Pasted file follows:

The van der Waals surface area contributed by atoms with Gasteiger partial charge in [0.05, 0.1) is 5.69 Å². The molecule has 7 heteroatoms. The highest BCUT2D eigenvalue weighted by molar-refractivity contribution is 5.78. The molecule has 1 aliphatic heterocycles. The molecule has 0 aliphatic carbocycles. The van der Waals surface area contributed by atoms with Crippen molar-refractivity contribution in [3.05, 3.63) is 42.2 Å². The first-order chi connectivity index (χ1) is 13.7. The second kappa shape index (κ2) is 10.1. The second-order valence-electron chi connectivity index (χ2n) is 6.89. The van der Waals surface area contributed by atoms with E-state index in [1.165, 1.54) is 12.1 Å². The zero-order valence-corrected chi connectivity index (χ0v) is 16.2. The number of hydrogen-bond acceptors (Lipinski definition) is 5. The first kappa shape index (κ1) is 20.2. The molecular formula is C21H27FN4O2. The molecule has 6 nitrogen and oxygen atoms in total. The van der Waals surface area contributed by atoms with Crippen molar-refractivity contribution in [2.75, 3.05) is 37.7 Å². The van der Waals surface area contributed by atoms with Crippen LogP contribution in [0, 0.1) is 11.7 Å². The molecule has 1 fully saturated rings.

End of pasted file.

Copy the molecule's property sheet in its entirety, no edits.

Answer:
The van der Waals surface area contributed by atoms with Gasteiger partial charge in [0.05, 0.1) is 5.69 Å². The molecule has 7 heteroatoms. The highest BCUT2D eigenvalue weighted by molar-refractivity contribution is 5.78. The molecule has 1 aliphatic heterocycles. The molecule has 0 aliphatic carbocycles. The van der Waals surface area contributed by atoms with Crippen molar-refractivity contribution in [3.05, 3.63) is 42.2 Å². The first-order chi connectivity index (χ1) is 13.7. The second kappa shape index (κ2) is 10.1. The second-order valence-electron chi connectivity index (χ2n) is 6.89. The van der Waals surface area contributed by atoms with E-state index in [1.165, 1.54) is 12.1 Å². The zero-order valence-corrected chi connectivity index (χ0v) is 16.2. The number of hydrogen-bond acceptors (Lipinski definition) is 5. The first kappa shape index (κ1) is 20.2. The molecular formula is C21H27FN4O2. The molecule has 6 nitrogen and oxygen atoms in total. The van der Waals surface area contributed by atoms with Crippen molar-refractivity contribution in [2.75, 3.05) is 37.7 Å². The van der Waals surface area contributed by atoms with Crippen LogP contribution in [0, 0.1) is 11.7 Å². The molecule has 1 fully saturated rings.